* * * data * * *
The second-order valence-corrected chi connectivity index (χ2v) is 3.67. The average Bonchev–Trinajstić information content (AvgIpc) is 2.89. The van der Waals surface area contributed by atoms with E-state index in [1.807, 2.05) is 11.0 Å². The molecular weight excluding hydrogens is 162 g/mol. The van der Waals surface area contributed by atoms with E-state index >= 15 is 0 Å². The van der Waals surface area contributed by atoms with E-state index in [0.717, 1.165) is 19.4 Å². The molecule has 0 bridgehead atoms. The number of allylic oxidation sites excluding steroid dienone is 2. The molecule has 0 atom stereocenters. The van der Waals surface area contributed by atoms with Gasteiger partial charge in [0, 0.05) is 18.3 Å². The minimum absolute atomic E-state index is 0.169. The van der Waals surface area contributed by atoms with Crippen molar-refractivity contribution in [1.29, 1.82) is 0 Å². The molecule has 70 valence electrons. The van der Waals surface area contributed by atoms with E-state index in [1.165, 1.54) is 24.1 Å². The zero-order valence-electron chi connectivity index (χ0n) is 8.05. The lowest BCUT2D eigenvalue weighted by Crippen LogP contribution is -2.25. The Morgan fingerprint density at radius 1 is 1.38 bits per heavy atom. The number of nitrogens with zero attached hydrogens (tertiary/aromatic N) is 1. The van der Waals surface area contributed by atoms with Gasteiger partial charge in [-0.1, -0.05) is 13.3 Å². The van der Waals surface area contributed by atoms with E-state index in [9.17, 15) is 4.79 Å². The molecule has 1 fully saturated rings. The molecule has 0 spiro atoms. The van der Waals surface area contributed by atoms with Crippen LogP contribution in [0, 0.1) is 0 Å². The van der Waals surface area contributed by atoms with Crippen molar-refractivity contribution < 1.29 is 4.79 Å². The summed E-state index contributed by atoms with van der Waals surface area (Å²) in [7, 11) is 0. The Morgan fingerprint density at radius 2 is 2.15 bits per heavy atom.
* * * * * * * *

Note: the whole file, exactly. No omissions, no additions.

The second-order valence-corrected chi connectivity index (χ2v) is 3.67. The average Bonchev–Trinajstić information content (AvgIpc) is 2.89. The van der Waals surface area contributed by atoms with E-state index in [1.807, 2.05) is 11.0 Å². The molecular weight excluding hydrogens is 162 g/mol. The van der Waals surface area contributed by atoms with E-state index >= 15 is 0 Å². The van der Waals surface area contributed by atoms with E-state index in [0.717, 1.165) is 19.4 Å². The molecule has 0 bridgehead atoms. The number of allylic oxidation sites excluding steroid dienone is 2. The molecule has 0 atom stereocenters. The van der Waals surface area contributed by atoms with Gasteiger partial charge in [0, 0.05) is 18.3 Å². The minimum absolute atomic E-state index is 0.169. The van der Waals surface area contributed by atoms with Crippen molar-refractivity contribution in [1.29, 1.82) is 0 Å². The molecule has 70 valence electrons. The van der Waals surface area contributed by atoms with E-state index in [1.165, 1.54) is 24.1 Å². The zero-order valence-electron chi connectivity index (χ0n) is 8.05. The lowest BCUT2D eigenvalue weighted by Crippen LogP contribution is -2.25. The Morgan fingerprint density at radius 1 is 1.38 bits per heavy atom. The number of nitrogens with zero attached hydrogens (tertiary/aromatic N) is 1. The van der Waals surface area contributed by atoms with Gasteiger partial charge in [-0.1, -0.05) is 13.3 Å². The van der Waals surface area contributed by atoms with E-state index in [9.17, 15) is 4.79 Å². The molecule has 1 fully saturated rings. The molecule has 0 spiro atoms. The van der Waals surface area contributed by atoms with Crippen LogP contribution in [0, 0.1) is 0 Å². The van der Waals surface area contributed by atoms with Crippen molar-refractivity contribution < 1.29 is 4.79 Å². The summed E-state index contributed by atoms with van der Waals surface area (Å²) in [7, 11) is 0. The Morgan fingerprint density at radius 2 is 2.15 bits per heavy atom.